So the rate of name use gets closer together for adjacent ranks as we go from more popular to less popular ranks. In my plots above, a change of one rank is the same vertical distance in the plot whether we are going from 1 to 2 or 100 to 101 or 250 to 251. But the percentage rates would not be changing by the same amount for each of those ranks. Instead, the difference in percentage rate would be getting smaller as we go from more popular to less popular rankings. In techie terms, the relationship between rank and percentage use is non-linear. And that can produce a different look to the plot, as Professor M suggests. So let's take a look.

I've converted the percentages into rate per 10,000 girls born, just to avoid the decimal points. That makes no difference for the look. So let's look at what Professor M suggests:

And behold! As Professor M suggested, the look is a bit different. What appears as a continued sharp drop after 1999 in my plot of rankings, now looks more like a continued decline but not so sharp, and much more of the decline came between 1997 and 1999. Also, the declining popularity of Monica between 1973 and 1997 appears more substantial, dropping from 41 per 10000 to 22 per 10000.

So Professor M's point is well taken. The change in rates are significantly different from the change in ranks. The popularity of Monica has continued to decline since 1999 but not nearly so dramatically as it appears in my ranking graph.


Is the raw percentage (or per 10,000) rate the right measure either? As the rate approaches zero, it becomes impossible to decrease by a constant amount. From1973 to 1997, the rate of use of Monica fell from 41.0 to 22.1 per 10,000, a decline of 18.9. But in 1999 the rate was 10.96 per 10,000. It would be impossible for that to decline by another 18.9, lest we end up with a negative rate of name use! The point is, a constant change in the raw rate is impossible as we approach low incidence of the name. So perhaps linear change in the rate is also not a good way to model this.

An alternative is to think of the "half life" of the name use. This equates a fall of 1/2 from say 40 to 20 per 10000 with an equivalent proportionate change from 10 to 5 per 10000. This makes proportionate declines equal across the entire range of name rates. In effect, this says a fall of 1/2 in usage rate is the same wherever it occurs.

A simple way to measure this is to use the log base 2 of the rate per 10000. In base 2, each unit increase on the log2 scale is a doubling of the rate. So 1=log2(2), 2=log2(4), 3=log2(8), 4=log2(16), 5=log2(32) and 6=log2(64). Those values cover the range of Monica rates, and the critical point is that each 1 unit increase is a doubling and each 1 unit decrease is a halving of the rate of use.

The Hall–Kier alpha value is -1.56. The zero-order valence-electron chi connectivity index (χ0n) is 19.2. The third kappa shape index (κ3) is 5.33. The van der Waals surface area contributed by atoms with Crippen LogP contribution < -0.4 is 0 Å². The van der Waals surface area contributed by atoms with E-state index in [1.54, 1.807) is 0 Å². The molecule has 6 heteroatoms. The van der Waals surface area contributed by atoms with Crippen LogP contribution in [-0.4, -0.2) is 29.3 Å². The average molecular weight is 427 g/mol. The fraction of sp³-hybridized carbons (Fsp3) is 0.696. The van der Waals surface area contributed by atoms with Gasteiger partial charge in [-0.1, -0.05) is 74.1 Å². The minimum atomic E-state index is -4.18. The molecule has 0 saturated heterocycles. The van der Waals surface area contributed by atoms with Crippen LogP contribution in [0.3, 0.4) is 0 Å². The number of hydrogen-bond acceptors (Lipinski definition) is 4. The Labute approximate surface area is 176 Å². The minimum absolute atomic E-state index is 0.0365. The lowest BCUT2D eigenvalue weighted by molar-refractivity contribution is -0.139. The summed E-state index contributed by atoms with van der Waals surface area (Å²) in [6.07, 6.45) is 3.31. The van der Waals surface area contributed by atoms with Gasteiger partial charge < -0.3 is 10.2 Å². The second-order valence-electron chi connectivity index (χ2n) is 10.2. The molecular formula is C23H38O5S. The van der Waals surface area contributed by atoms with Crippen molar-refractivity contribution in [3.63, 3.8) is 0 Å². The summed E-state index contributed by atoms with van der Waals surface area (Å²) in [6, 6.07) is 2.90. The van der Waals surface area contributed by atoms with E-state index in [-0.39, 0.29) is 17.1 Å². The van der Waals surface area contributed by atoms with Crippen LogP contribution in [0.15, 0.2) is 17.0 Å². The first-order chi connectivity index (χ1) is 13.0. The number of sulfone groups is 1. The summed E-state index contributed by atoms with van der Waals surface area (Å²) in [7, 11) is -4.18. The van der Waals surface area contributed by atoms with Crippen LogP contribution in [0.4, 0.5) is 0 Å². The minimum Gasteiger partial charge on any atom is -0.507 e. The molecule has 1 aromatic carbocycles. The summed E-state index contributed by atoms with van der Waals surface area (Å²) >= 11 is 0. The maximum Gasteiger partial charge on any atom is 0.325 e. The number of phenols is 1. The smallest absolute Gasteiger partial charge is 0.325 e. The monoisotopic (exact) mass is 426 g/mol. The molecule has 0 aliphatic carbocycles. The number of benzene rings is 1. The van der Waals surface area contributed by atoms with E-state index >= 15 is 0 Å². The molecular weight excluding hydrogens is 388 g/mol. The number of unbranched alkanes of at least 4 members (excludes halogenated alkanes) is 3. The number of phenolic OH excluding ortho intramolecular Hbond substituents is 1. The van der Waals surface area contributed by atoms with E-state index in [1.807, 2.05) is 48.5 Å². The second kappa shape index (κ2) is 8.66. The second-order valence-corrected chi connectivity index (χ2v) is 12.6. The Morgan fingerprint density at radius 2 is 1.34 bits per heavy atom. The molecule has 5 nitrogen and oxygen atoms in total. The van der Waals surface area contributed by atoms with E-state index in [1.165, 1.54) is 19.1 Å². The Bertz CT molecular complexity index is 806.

Replotting the data on this log2(rate per 10000) scale produces the following:

Now we see that from 1973 to 1997 the log2 rate fell from 5.4 to 4.5, or almost a full unit, representing a halving of the rate. From 1997 to 1999 it fell from 4.5 to 3.5, another halving. And from 1999 to 2006 from 3.5 to 2.7, a bit less than half again.

On this scale of proportionate change then, the drop from 1997 to 1999 is huge, a full halving of the rate (from 22.1 per 10,000 to 10.96) in just 2 years. The subsequent decline from 10.96 to 6.50 is a 41% decrease in rate over 7 years.

Now this plot is not identical to my ranking plot, but it is pretty close. The qualitative description in my original post applies pretty well to this one as it did to the ranking plot. So I stand by my original comments.

I had not looked at these issues before Professor M's comment, so I am very grateful to him/her for pointing this out. And indeed, as we saw above, the raw rates do look somewhat different. But on reflection, prompted by that comment, I think the log2 rate is probably the most reasonable way to look at this. The ranks alone can be misleading because the equal intervals between ranks distort the changes in rate. But the raw rates are also misleading because changes cannot remain constant when there is a lower limit of zero usage which we approach. Proportionate change seems more compelling in this case, and log2 is a convenient and easy to understand approach to this.

And one last technical point. The plot of rate against rank is strongly non-linear, as Professor M implies. The plot of log2(rate) against rank is much closer to linear, though with some continued bend. This is why my final log2 plot above more closely resembles the rank plot. Since log2 rate is close to linear with rank, the two plots must look quite similar.

Thursday, May 24, 2007

Bush Approval: CBS at 30%, Trend at 32.2%

The new CBS News/New York Times poll, taken 5/18-23/07, finds approval of President Bush at 30%, disapproval at 63%. The April 20-24 CBS poll had approval at 30%.